Guy Groff is the director of the W. P. Carey School of the Business Graduate Career Management Center at Arizona State University (second tier on BusinessWeek's 2004 MBA rankings). He moved to the institution in 1997 after working as a placement director at a private school and a director at a Military Transition Assistance Center, where he helped service members move to civilian careers.
When advising students on their job search, Groff says MBAs need to look beyond their first employment opportunities and assess the growth potential within their target companies. He recently spoke with BusinessWeek Online reporter Jeffrey Gangemi. Here are edited excerpts of their conversation:
Q: What's the first piece of advice you give to students starting a job search?
A: I have a three-word formula for success -- frequency, consistency, and persistency. Frequency is important because sometimes you have to do things over and over again. Consistency is the approach you take -- narrowing down your interests. Persistency is sticking with it. Students need to understand that the first job they get out of an MBA program is not going to give them the highest pay, but it's a start. They must assess which opportunity will provide them with the best potential career track.
Q: How do you market students?
A: We screen applicants very carefully on the way in so the employers have the best talent on the way out. They're looking for students who already have some experience in management and leadership. We train students in communication and help them gain great business skills that can be supplemented with optional concentrations in info tech and health-services management.
Q: What kinds of companies do you attract to campus?
A: The majority seem to be high-tech companies. Hewlett Packard (HPQ), Motorola (MOT), Cisco (CSCO), and IBM (IBM) have always been on our list. Honeywell (HON) has been our No. 1 recruiter for the past couple of years.
Q: What's the average starting salary, and how many students have found jobs by graduation?
A: The average starting salary last year was $73,000. About 58% of students had job offers by graduation, and 92% had jobs within three months. We're seeing a pickup in both salaries and job offers this year because the economy is turning around.
Q: Tell us about your distance MBA program.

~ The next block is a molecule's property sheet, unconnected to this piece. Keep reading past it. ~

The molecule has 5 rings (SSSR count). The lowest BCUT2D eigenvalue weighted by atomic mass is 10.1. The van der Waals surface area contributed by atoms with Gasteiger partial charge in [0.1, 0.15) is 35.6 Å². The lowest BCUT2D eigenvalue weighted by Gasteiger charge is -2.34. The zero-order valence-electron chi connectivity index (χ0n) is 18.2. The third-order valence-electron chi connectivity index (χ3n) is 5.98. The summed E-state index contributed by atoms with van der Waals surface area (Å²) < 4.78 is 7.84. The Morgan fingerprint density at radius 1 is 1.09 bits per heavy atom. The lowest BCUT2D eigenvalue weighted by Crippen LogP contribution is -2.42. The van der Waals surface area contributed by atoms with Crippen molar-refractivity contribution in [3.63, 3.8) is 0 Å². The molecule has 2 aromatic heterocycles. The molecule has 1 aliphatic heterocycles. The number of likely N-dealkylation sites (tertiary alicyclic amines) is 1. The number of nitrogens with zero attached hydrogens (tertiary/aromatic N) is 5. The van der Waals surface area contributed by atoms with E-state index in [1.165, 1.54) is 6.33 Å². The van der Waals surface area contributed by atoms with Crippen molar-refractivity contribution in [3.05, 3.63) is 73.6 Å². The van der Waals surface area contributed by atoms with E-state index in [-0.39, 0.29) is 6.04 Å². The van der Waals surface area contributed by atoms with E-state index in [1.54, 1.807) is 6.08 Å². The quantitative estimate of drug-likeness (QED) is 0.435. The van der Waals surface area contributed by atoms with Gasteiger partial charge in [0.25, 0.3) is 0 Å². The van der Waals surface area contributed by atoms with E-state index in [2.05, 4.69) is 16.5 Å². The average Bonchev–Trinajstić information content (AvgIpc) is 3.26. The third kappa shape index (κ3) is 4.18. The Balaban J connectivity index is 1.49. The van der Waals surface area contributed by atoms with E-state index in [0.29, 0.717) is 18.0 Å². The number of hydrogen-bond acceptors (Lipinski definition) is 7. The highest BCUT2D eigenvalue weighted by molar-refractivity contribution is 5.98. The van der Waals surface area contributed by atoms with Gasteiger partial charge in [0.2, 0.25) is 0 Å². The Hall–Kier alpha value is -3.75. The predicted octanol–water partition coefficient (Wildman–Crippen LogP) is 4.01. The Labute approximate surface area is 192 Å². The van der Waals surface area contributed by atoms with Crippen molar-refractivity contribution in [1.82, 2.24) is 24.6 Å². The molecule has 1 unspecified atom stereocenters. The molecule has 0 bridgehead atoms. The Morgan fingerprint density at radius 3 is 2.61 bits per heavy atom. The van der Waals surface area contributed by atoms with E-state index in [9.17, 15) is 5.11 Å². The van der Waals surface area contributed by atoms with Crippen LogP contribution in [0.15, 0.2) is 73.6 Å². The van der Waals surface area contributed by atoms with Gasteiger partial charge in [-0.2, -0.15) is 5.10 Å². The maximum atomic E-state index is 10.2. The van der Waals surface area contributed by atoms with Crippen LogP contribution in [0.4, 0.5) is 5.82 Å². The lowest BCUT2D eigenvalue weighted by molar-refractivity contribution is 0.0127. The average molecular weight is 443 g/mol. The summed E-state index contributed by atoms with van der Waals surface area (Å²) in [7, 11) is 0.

A: We have an online program as well as satellite MBA programs in China and Mexico that make up the bulk of our off-campus student body. These students have access to all our services, many of them online. And we provide long-term assistance for our alumni as well.
Q: What are some of the more innovative services you offer?
A: Before students arrive on campus, we ask them to complete a Personal Career Action Plan, which incorporates proven techniques of self-assessment to determine their personal strengths and weaknesses as well as their particular interests. In addition, we offer an English as a second language program for international students, because they make up more than one-third of our population. The professors are very happy with the difference it's making in terms of how students participate and communicate. We also started a second piece this year to help international students with their English writing skills, which will make them more effective in the American market.
Q: What are some of your best tips for interviewing?
A: Listen carefully and prepare ahead of time. People fail in an interview because they don't research the company. They don't thoroughly go through a job description and break down what they can do and how their strengths can be played up.
Q: What are your predictions for recruitment?
A: We conducted a survey in conjunction with the MBA Career Services Council, and everyone is seeing more recruiters on campus and increased employer activity. We saw 100% internship placement this past summer. The overall assessment is that recruiting and the economy are picking up at the MBA level.